Monday, January 26, 2009
Enlisted senior leadership needs a wakeup call after article detailing 18 deaths due to electrocution
I am not the type who shows a lot of outrage in this blog, but this morning when I read Scott Huddleston's article in today's Express News about the death of 18 people due to shoddy electrical and plumbing maintenance it made me pretty ticked off.
Huddleston's article details how PFC Eric Stults deals with the injuries to his arm and his groin.
"The reaction I get from people range from 'That's totally messed up' to a few choice words for KBR," Huddleston quoted Stults in today's article after he was electrically shocked in his shower.
I am a retired Air Force noncommissioned officer who knows that while the article blames KBR and their subcontract force for not fixing the problem, there's a bigger issue. It's enlisted leadership.
In the military, there's a senior noncommissioned officer called a senior enlisted advisor or a command sergeant major. When I first served in the Air Force at Bergstrom AFB, Texas, I had the pleasure of working and have the guideance of CMSgt. Floyd McDowell. Had Chief McDowell been "in country," he would have told both his commander and his civil engineer that there was a problem in the shoddy work done with the showers.
With someone like Chief McDowell prodding them, the engineers would have fixed the problem internally or had taken actions to get the contract team replaced.
Yet, today there aren't a lot of senior noncoms like Chief McDowell, who I had the pleasure of working with from 1980 to 1982. Most of them have become what the enlisted force refer to as the "E-9." These were guys, who benefited from performance reports endorsed by their commanders who only saw a "Yes man" in a perfect uniform.
I once got into trouble at Lackland AFB, Texas, my last duty assignment, for telling that senior enlisted advisor during his "Welcome to Lackland" briefing that billeting had assigned me to a room for smokers as I was looking for a home for a family. With a son who was an asthmatic, you thought that the chief would have helped me get resolution. Instead, my boss and I had to report to this senior ranking person for "showing him up" in public.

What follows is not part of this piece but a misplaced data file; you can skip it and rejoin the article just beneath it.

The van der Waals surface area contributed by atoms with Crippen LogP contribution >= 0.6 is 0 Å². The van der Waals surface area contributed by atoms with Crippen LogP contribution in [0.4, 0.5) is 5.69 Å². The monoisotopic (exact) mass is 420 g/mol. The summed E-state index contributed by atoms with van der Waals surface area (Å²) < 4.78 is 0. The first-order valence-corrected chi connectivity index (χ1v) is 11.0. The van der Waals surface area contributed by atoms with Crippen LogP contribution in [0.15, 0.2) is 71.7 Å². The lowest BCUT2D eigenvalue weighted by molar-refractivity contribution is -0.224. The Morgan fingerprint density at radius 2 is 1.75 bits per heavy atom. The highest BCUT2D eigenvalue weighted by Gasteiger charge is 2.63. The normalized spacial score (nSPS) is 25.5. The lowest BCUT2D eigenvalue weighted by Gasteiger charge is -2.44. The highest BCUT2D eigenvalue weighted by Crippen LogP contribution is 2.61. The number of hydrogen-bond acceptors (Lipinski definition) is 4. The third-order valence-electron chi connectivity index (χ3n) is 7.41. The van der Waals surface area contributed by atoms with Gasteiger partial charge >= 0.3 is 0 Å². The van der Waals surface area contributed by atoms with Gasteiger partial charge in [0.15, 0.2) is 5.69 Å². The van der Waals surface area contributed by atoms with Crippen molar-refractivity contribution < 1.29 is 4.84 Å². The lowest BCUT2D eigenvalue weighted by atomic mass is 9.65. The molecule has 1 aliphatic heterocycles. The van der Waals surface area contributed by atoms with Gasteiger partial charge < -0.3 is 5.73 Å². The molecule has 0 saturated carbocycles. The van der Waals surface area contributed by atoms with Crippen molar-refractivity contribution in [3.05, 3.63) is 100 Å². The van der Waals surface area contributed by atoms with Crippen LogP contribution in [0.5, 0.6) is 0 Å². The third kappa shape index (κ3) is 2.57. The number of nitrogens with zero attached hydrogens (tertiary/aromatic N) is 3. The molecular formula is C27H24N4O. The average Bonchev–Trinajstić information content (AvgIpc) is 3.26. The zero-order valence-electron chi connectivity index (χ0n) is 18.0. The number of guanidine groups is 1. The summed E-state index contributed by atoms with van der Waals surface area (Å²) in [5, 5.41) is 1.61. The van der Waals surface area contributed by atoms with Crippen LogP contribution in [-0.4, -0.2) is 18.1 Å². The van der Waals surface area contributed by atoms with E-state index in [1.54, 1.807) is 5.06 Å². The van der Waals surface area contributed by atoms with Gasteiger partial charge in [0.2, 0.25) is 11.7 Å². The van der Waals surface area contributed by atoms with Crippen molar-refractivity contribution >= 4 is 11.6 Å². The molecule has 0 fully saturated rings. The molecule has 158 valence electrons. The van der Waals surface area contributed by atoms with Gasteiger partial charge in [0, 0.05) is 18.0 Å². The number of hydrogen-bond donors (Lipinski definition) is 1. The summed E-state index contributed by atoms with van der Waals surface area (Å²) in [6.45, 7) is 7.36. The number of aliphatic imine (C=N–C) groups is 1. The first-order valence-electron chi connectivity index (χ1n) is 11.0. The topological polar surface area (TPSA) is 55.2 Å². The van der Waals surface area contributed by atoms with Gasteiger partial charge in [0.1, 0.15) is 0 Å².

Huddleston's article details how Cheryl Harris, the mother of Army SSgt. Ryan Maseth is suing KBR for negligence. However, Robert Gates, our Secretary of Defense, needs to takes to conduct an investigation into the matter. Gates, by the way, asked for the resignation of Michael Wynne, the Secretary of the Air Force and Michael Mosely, the Air Force chief of staff, after a Air Force loaded nuclear weapons during a routine training run.
If an independent investigator can verify that the contractor didn't respond to four work orders to fix the showers that killed Sergeant Maseth, then the commander and the sergeant major for the battalion or brigade that oversee the care and welfare of his dormitory should be tried in a military courts martial.
As a retired noncom, I can think of two or three charges under the Uniformed Code of Military Justice that fit the bill, especially "dereliction of duties." If a military court can find that both Maseth's commander and unit sergeant major knew there was a problem with the showers, then it's time for Secretary Gates or someone on his staff to prefer charges.
Doing that will send a message to senior enlisted leadership that it's time to become more like a Chief McDowell than one of those guys who looks perfect in their uniform. By conducting a full investigation not only into KBR's contract work but also looking at the role of the commander and sergeant major in this incident, our civilian military leadership can shake things up.
From reading Huddleston's article, it's time to make some fundamental changes in leadership management. If you agree, then forward this blog to your Secretary Gates' office or to your Congressional leadership.